Poultry red mite is a blood-feeding parasite that has considerable welfare and production implications for both commercial laying hens and backyard flocks.
The mites live “off host” in the cracks and crevices of the poultry house, emerging in darkness to feed upon hens. Red mites are related to ticks and almost all life stages of the mite are blood-feeding. Adult females will feed every 3 to 4 days in order to produce, on average, 30 eggs in their lifetime. In ideal conditions, red mite can develop from an egg to a sexually mature adult in just 7 days. With such an efficient lifecycle, mite numbers in poultry houses can be massive; in severe infestations, numbers can range between 200,000 and 500,000 mites per hen! Given the large blood requirement of an individual mite and their population numbers, the health and welfare implications for laying hens can be severe.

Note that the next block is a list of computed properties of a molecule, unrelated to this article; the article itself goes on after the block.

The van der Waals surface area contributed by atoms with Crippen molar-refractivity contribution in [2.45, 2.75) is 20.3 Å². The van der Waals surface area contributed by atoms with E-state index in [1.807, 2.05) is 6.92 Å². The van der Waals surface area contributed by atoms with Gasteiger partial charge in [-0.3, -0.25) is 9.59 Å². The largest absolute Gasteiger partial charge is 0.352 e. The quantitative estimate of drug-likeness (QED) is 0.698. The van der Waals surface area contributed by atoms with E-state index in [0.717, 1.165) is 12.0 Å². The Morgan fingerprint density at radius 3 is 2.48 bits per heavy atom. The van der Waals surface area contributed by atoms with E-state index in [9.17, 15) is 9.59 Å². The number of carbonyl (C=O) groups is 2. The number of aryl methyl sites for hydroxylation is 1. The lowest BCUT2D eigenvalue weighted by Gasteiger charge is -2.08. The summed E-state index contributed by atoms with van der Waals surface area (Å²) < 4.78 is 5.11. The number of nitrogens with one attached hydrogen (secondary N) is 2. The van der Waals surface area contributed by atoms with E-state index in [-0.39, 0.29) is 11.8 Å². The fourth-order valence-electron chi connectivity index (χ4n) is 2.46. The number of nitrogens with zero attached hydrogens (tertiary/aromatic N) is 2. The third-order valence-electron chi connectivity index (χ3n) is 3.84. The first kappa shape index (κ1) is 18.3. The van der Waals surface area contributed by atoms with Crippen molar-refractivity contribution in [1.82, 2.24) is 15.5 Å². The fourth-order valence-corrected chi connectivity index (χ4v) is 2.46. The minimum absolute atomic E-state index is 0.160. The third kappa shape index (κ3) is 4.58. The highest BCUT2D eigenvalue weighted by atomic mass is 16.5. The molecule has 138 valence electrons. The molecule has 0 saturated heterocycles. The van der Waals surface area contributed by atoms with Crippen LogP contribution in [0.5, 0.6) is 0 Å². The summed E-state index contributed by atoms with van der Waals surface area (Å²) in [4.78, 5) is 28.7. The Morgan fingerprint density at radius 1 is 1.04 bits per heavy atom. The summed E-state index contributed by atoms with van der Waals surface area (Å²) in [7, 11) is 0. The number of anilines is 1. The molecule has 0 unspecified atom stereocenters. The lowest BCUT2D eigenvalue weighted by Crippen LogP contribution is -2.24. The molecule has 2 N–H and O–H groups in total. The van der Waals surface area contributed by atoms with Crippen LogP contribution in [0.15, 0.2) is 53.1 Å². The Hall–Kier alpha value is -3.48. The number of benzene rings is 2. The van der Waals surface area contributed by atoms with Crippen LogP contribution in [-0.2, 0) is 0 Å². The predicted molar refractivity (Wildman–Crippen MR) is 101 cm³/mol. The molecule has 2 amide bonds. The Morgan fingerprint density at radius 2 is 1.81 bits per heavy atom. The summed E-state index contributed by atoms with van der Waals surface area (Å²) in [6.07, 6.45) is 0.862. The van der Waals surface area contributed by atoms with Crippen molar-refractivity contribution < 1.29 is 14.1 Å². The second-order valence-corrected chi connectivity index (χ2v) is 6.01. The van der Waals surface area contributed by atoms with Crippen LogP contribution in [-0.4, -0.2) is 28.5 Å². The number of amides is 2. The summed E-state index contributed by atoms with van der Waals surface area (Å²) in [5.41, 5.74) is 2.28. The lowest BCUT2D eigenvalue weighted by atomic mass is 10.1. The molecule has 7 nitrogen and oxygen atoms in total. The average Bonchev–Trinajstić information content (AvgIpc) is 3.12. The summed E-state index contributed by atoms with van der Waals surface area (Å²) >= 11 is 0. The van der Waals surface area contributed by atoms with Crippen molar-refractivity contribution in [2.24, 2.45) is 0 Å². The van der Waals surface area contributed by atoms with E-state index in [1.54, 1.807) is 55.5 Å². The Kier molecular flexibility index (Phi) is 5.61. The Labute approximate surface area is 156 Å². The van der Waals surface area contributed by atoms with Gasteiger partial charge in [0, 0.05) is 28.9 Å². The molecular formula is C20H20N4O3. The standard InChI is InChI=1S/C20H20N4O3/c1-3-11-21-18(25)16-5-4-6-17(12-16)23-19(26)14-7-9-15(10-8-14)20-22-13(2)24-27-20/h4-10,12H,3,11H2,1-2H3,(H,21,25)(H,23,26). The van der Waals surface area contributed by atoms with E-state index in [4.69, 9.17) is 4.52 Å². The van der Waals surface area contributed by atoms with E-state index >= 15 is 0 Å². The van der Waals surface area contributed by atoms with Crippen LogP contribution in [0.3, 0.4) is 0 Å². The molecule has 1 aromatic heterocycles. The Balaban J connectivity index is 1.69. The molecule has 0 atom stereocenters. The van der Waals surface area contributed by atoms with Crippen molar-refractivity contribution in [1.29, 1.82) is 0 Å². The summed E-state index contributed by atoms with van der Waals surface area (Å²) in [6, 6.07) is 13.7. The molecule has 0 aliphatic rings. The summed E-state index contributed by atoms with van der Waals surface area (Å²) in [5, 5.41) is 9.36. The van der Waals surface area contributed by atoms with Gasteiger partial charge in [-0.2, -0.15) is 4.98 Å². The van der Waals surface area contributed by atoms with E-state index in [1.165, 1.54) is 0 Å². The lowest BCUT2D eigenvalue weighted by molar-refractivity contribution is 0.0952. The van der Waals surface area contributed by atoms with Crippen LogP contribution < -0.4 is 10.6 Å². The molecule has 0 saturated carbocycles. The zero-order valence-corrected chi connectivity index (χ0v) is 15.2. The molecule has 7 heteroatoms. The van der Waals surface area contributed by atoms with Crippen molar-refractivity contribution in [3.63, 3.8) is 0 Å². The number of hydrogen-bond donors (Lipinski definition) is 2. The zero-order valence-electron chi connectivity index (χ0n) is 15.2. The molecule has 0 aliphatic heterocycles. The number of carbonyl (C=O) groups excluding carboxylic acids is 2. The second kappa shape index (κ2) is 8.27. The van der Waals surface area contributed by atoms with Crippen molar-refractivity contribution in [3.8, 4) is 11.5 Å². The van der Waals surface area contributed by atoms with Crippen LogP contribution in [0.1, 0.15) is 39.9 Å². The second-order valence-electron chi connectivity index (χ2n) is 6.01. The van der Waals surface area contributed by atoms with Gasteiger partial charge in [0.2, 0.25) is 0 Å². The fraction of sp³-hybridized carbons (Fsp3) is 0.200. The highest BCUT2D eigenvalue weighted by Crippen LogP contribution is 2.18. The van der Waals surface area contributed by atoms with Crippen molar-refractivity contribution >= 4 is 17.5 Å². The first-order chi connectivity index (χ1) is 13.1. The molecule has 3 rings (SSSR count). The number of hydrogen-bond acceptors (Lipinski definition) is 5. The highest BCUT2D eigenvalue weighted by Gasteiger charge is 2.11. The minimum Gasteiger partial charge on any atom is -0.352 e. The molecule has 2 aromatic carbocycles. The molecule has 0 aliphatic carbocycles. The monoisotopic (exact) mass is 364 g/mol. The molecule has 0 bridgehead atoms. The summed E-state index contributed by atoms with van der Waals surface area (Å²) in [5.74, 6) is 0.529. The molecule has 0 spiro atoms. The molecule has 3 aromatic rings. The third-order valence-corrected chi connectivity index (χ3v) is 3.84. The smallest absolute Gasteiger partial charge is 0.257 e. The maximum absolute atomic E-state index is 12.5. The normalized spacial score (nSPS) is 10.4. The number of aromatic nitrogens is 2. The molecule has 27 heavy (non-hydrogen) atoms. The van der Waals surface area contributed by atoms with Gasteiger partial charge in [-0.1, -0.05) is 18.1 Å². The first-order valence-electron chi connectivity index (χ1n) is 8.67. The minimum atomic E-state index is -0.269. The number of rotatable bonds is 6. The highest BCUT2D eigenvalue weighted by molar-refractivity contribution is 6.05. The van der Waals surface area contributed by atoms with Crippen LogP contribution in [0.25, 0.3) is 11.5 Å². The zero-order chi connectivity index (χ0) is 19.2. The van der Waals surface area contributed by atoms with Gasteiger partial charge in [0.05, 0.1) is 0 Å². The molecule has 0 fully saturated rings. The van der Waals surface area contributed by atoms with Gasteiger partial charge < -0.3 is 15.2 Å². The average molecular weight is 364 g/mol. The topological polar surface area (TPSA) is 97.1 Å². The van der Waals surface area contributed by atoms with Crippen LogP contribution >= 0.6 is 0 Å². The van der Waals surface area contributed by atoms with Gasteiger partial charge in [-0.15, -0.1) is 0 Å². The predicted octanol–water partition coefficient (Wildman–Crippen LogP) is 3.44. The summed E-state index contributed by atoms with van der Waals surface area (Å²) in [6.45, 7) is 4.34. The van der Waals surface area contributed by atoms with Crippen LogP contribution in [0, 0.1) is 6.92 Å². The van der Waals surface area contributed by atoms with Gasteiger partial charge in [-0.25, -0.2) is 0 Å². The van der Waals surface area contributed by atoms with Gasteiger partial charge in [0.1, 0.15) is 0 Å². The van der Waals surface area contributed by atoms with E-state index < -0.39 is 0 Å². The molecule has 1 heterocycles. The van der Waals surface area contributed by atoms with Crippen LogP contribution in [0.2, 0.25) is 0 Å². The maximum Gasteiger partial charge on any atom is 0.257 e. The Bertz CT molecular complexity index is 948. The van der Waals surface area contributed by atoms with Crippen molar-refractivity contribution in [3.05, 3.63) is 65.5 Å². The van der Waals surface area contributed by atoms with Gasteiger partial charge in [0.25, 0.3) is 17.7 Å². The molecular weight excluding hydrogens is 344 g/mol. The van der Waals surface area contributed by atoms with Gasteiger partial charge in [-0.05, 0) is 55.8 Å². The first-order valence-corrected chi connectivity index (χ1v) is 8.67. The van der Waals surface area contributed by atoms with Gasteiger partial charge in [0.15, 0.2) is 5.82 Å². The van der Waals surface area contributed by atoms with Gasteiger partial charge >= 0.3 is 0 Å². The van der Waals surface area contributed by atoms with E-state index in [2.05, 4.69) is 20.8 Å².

Current interests and future aims:
Current research funding is from The Genomia Fund and is co-funded by an industrial sponsor. This project aims to exploit the findings of a previous BBSRC/Zoetis/Akita-finded project “Vaccine development for the poultry red mite” by driving the research findings towards commercial exploitation.
Members of our poultry red mite research team interact with the UK’s largest poultry-devoted veterinary practice St. David’s Poultry Group and with local, national and international egg producers through direct visits, meetings, presentations and through the British Egg Industry Council and the British Egg Marketing Board Trust.
Our scientists regularly give talks and Moredun events and roadshows. Please see our events page for any forthcoming activities in this area or if you would like to arrange a speaker for an event please contact The Moredun Communications Team.
Our scientists are also members of the EU COST Action FA1404 “COREMI” which promotes the improved understanding and research for sustainable control of the poultry red mite through co-operation and multidisciplinary networking between scientists and other stakeholders from different member states and from different disciplines. For more information visit: http://www.coremi.eu/home.html
Our scientists visit the Royal Highland Show annually to discuss poultry red mite, and any other livestock diseases which interest our visitors.